Martin Toul: MUNI Mendel Doctorandus is an opportunity to move and develop

The first of the fabled first swallows to graduate from the MUNI Mendel Doctorandus (MMD) programme was a student of the Faculty of Science of Masaryk University, RNDr. Martin Toul, Ph.D.

Martin completed the program, fulfilled all the requirements and defended his dissertation in the European Doctorate mode. In addition to the diploma and the International Certificate, thanks to the support of the Dean of the Faculty of Science, Prof. Tomáš Kašparovský, he will also receive an incentive scholarship for successful MMD graduates.

30 May 2023 Linda Nosková

Photo: Irina Matusevic

“If PhD students want to move and develop during their studies, then this is definitely a very good opportunity,”

Martin Toul summarised his experience with MMD.

Martin can boast a number of other academic achievements that he has already accomplished during his PhD studies. For example, he and his colleagues in the Loschmidt laboratories have elucidated the previously little-known mechanism of the luminescence of the sea urchin luciferase, the violet renile. This brings them one step closer to its potential use for sustainable lighting.

But we asked him about his experience in the MUNI Mendel Doctorandus programme for gifted PhD students.

Martin Toul with another MMD graduate Libor Šulc from RECETOX.

Martin, as a successful, award-winning student, what convinced you to apply for the MMD programme? What was the decisive benefit for you?

It was an excellent opportunity to differentiate myself on the job market from other PhD graduates and to get something extra on top of my diploma. As I had been taking part in various courses, workshops and internships abroad during my studies anyway, I realised when I started filling out applications for the MMD that I had already fulfilled most of the requirements. So I thought it would be a sin not to take advantage of this opportunity and get the MMD International certificate and the European Doctorate, with almost no extra work.

You are the first student in the MMD programme to defend the European Doctorate. How do you look back on the differences that this entails?

(Note: At least one opponent and one committee member must be from a European country other than the Czech Republic. Both the defence and the dissertation itself must be in English.)

I would have written my dissertation in English in any case, and I was actually glad for the necessity to conduct the defence in English. I have gotten so used to English over the years of working with foreign colleagues in my research group and presenting at conferences abroad that sometimes some terms don't even jump out at me in Czech anymore. Moreover, occasionally Czech equivalents of specific scientific methods do not even exist, so presenting in Czech would paradoxically be more challenging for me.

The necessity of having foreign opponents was also a great experience because it was possible to choose experts in the field who fully understood the issues of the thesis being defended. Thanks to this, their questions were not too general, and an interesting discussion was held entirely on the topic, which I enjoyed myself. Since only a small number of research groups worldwide are involved in my research area, selecting opponents from the Czech Republic only and maintaining this quality of discussion would have been considerably more difficult.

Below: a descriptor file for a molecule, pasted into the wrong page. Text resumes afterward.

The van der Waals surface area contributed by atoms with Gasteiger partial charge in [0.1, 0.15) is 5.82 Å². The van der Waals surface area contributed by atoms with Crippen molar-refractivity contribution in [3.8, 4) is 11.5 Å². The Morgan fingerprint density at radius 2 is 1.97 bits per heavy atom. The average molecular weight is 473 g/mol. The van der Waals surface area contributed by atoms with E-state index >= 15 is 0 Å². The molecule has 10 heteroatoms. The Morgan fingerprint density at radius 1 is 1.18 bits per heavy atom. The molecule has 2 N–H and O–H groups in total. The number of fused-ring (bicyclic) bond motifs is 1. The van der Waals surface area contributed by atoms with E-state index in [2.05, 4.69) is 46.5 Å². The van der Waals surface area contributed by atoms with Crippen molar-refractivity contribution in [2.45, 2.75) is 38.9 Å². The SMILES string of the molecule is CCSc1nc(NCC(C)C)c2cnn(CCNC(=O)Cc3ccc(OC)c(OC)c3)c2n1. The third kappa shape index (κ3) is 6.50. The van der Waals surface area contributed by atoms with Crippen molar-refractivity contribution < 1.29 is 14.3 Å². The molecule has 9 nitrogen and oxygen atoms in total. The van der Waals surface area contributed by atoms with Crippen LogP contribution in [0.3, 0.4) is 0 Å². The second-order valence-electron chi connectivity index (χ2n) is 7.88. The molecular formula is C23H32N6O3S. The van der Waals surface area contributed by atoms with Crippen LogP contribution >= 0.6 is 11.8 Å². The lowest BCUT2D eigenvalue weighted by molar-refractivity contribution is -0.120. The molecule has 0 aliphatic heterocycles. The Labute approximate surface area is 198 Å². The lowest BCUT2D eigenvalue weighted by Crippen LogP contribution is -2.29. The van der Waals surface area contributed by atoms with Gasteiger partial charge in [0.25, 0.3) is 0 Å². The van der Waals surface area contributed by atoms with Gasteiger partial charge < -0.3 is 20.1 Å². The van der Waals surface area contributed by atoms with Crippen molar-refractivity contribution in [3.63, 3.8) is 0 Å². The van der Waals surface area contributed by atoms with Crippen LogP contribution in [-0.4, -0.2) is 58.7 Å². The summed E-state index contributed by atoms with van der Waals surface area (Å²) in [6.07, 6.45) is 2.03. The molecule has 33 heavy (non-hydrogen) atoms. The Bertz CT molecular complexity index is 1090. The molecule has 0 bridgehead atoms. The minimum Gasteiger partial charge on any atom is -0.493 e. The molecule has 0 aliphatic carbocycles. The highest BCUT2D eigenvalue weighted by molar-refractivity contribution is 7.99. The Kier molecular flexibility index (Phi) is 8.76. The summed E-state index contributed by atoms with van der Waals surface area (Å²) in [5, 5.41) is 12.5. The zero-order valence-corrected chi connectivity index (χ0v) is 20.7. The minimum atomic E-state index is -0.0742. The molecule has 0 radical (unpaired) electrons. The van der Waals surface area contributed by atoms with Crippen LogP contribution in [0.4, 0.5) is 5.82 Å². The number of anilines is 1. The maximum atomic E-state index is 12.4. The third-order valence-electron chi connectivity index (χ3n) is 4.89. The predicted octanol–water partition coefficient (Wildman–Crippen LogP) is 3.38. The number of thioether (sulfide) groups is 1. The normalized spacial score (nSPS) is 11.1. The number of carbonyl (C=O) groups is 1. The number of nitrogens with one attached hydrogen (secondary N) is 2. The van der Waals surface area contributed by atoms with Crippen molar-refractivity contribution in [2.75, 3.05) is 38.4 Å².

Perhaps the most significant "difference" was the logistics associated with having an opponent from abroad - pick them up the day before the defence, or help with accommodation assistance.

On the day of the defence, we also travelled to the university together, and after the defence, we had lunch together.

I don't think that would have happened with my opponent from the Czech Republic :-)

RNDr. Martin Toul, Ph.D.

  • Is a graduate of Masaryk University, where he worked as a researcher in the Protein Engineering Team of Loschmidt Laboratories, RECETOX, Faculty of Science, MUNI, under the supervision of Prof Zbyněk Prokop and Prof Jiří Damborský.
  • Among others, Martin is the recipient of two MU Rector's Awards for outstanding students of both Master's and PhD programmes.
  • Brno PhD Talent Awards (2018/2019) laureate.
  • In 2020, he was awarded a Fulbright Postdoctoral Scholarship for PhD students, thanks to which he spent a semester at the University of Texas at Austin in the group of Prof Kenneth A. Johnson. After obtaining his PhD, this "passionate" scientist, snowboarding and ballroom dancing enthusiast moved to his new location at the VIB research institute in Ghent, Belgium.

Martin Toul on DVTV

Martin Toul received the Rector's Award 2023 for Outstanding Students in Doctoral Programmes . Photo: Martin Indruch.

Would you recommend the MUNI Mendel Doctorandus program to other PhD students?

If they want to move and develop during their studies, then this is definitely an excellent opportunity! Continually fulfilling the MMD requirements will help to include these extension activities fixed in their schedule, not put them behind other research commitments and be officially supported by the university. Thus, those who would have fulfilled most of the conditions anyway now have the opportunity not to do it "just for themselves" but even to be rewarded with a certificate that may be useful in the future. It is one of the items that can set one apart from other graduates, so this is also one of the pieces that contribute to successfully winning an award, grant funding, or a new job position in the future.

Thank you for taking time out of your busy schedule to talk to us, and I wish you every success in your future career.

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